Picasso Harlequin

A Major Exhibition Explores Picasso’s Clash of Incompatible Manners

Two years ago I was asked to organize a ­medium-­size Picasso exhibition in Rome, the first in that city since 1953, that would function as an introduction to the artist’s work for a whole generation of Romans who had not been exposed to it (unless they had traveled, of course). Had I known that I would not be able to borrow anything from the Musée Picasso in Paris because it had rented out its entire collection for several years, or anticipated other frustrations of the same magnitude, I probably would have declined the offer. But what I call the “smell of turpentine” was so strong that I discar­d­ed all ­caution—­I find few things as rewarding as being able to bring together several artworks and engineer a dialogue among them. And the intellectual challenge was particularly exciting. It might sound strange, but it is a question one does not think of very often: what is specific to an artist, and how can one summarize his or her achievement? In the case of Picasso, this is quite a conundrum, for the two aspects of his production that are absolutely unique are its quantity and its diversity.

No artist, throughout the entire history of world art, is known to have produced as many works as ­Picasso—­and this without the help of any assistant (as opposed to Rubens’s army of apprentices working for him in his studio, for example). The only time he requested any help was when he wanted to learn a technique (in the late twenties he asked his friend Julio Gonzales how to weld metal, in the early fifties he asked a potter how to work a wheel); as soon as he had mastered the technique in question, he would retreat into the solitude of his studio and, more often than not, find ways to subvert its conventions. If one counts everything, all of his drawings and sketches, one can estimate that Picasso’s output is well above 30,000 ­works—­which is to say that no matter how large an exhibition could be, it would only include a minute proportion of his production.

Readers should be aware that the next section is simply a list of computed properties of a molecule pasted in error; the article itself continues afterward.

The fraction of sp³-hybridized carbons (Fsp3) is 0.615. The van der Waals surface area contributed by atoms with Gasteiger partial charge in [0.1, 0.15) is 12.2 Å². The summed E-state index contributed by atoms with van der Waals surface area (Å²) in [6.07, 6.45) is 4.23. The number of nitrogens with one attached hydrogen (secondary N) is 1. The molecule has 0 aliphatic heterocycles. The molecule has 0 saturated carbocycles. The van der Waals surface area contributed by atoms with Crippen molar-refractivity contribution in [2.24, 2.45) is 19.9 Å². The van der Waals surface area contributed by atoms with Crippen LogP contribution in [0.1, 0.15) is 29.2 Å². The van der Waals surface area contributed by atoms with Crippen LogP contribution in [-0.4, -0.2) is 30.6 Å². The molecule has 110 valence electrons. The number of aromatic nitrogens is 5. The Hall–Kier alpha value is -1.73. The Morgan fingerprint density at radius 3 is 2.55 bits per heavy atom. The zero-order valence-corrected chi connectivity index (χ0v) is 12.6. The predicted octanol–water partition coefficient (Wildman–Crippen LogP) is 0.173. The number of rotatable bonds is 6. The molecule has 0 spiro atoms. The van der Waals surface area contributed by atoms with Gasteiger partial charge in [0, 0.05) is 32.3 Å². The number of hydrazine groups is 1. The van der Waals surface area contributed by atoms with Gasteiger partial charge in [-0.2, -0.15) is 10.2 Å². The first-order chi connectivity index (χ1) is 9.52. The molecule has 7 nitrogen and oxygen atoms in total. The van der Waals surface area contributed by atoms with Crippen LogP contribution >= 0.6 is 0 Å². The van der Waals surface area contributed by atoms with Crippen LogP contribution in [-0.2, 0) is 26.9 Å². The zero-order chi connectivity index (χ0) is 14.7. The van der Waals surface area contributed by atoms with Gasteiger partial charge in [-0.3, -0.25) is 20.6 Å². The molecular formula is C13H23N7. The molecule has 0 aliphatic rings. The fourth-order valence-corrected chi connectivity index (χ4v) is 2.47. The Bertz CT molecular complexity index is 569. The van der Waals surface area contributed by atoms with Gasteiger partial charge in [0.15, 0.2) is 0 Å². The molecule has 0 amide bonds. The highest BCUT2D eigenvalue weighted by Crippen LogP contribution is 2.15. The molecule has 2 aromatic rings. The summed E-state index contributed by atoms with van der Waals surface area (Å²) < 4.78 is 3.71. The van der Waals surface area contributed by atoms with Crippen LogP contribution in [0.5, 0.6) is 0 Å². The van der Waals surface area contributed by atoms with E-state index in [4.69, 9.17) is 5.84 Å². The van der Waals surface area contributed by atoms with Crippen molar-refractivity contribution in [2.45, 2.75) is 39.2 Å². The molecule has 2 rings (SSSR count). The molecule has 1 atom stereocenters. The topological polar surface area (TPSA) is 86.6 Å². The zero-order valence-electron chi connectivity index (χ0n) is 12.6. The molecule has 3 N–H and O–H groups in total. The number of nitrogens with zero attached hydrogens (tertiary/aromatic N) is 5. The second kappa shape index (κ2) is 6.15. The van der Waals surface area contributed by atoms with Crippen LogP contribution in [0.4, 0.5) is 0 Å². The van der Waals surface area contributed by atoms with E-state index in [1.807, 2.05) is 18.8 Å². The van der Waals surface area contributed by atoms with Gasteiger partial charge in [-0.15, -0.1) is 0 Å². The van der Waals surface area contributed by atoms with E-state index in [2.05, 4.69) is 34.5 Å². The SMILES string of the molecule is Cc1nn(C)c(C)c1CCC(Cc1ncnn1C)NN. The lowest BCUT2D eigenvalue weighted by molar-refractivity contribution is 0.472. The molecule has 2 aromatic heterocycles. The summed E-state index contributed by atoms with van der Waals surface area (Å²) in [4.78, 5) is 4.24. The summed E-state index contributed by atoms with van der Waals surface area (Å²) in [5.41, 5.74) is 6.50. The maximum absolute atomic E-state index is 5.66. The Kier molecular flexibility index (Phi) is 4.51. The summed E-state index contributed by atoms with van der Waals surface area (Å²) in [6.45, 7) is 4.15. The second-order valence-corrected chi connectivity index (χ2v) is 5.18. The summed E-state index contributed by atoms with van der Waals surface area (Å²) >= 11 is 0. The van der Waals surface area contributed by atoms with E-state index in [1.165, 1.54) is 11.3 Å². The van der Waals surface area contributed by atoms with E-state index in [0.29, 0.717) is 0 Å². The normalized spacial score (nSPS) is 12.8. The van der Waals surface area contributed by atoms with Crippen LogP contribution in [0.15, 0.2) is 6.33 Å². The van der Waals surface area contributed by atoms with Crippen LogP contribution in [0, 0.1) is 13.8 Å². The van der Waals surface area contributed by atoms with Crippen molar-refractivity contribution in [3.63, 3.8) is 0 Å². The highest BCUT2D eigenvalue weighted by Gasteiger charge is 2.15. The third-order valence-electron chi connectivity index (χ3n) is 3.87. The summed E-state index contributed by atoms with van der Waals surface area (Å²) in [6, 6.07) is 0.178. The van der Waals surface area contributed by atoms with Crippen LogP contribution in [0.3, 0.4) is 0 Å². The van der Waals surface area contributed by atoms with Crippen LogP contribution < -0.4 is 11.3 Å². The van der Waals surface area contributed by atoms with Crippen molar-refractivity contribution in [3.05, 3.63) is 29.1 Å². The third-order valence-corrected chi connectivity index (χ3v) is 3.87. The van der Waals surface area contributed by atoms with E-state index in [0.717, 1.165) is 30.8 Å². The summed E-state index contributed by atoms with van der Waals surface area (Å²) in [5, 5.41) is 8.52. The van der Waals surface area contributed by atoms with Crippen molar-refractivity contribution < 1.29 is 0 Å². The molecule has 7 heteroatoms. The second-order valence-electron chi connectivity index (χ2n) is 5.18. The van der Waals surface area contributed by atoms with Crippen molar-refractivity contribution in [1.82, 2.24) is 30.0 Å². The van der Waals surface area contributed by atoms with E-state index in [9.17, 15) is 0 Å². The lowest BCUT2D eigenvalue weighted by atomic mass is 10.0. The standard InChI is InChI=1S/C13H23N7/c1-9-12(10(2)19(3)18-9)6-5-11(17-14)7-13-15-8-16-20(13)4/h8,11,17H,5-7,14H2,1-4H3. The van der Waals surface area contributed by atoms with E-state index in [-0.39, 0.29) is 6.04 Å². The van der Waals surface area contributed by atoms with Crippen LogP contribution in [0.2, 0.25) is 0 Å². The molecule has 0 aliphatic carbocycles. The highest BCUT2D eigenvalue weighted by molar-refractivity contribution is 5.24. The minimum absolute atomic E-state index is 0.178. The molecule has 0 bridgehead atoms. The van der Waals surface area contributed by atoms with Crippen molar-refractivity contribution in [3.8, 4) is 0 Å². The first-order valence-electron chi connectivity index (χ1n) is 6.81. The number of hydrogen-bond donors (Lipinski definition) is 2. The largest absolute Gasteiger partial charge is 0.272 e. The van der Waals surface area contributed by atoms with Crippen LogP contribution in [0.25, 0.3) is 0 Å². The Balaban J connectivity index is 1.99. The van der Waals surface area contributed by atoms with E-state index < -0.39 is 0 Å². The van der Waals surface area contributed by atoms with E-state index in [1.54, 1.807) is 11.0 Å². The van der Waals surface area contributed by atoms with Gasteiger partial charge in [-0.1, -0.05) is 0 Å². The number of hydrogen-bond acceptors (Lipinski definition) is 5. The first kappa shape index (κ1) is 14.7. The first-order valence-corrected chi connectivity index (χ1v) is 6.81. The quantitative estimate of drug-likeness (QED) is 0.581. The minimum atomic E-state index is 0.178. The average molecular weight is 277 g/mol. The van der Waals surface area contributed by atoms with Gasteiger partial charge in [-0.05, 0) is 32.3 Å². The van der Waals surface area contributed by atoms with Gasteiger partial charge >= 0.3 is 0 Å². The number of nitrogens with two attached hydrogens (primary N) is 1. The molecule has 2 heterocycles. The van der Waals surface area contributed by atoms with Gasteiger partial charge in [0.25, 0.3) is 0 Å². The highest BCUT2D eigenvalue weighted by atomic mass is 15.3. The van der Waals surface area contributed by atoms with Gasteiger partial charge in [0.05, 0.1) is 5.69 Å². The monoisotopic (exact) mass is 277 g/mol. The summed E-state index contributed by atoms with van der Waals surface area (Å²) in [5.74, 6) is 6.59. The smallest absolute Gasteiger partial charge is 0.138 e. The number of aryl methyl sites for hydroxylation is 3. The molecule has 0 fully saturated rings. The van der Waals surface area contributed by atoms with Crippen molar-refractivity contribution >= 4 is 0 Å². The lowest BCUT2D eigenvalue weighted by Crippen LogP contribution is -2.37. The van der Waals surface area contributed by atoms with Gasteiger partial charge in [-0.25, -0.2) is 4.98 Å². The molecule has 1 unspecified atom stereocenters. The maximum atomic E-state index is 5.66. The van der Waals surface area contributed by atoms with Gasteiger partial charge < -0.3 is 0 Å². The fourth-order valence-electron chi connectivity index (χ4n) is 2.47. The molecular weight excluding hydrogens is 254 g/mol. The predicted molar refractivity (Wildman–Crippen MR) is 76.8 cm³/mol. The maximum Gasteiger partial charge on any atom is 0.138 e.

With this in mind, I chose to concentrate on the second unparalleled characteristic of Picasso’s work, its astonishing ­heterogeneity—­which is the main reason I focused on the years 1917–37, the most diverse period of his career. Many artists develop several distinct styles throughout their life, but sequentially, one at a time, moving forward without ­return—­as did Picasso himself at the beginning of his career (his Blue Period was followed by a Rose Period, then Cubism, itself divided into several chronological phases). But starting timidly in 1915–16 and then in full force during his sojourn in Rome, in February through May 1917, Picasso developed a new attitude that would remain an essential feature of his aesthetics. From then on, he would never abandon anything; he would always invent new styles but no longer discard old ones. Perhaps under the spell of the classical monuments and sculptures of antique Rome, or the paintings he saw in Pompei and Naples, Picasso discarded any idea of “evolution” and “progress.” Over the years he would build a phenomenal arsenal of forms and approaches, and feel free to summon any one of them any time he wished, any time he saw fit.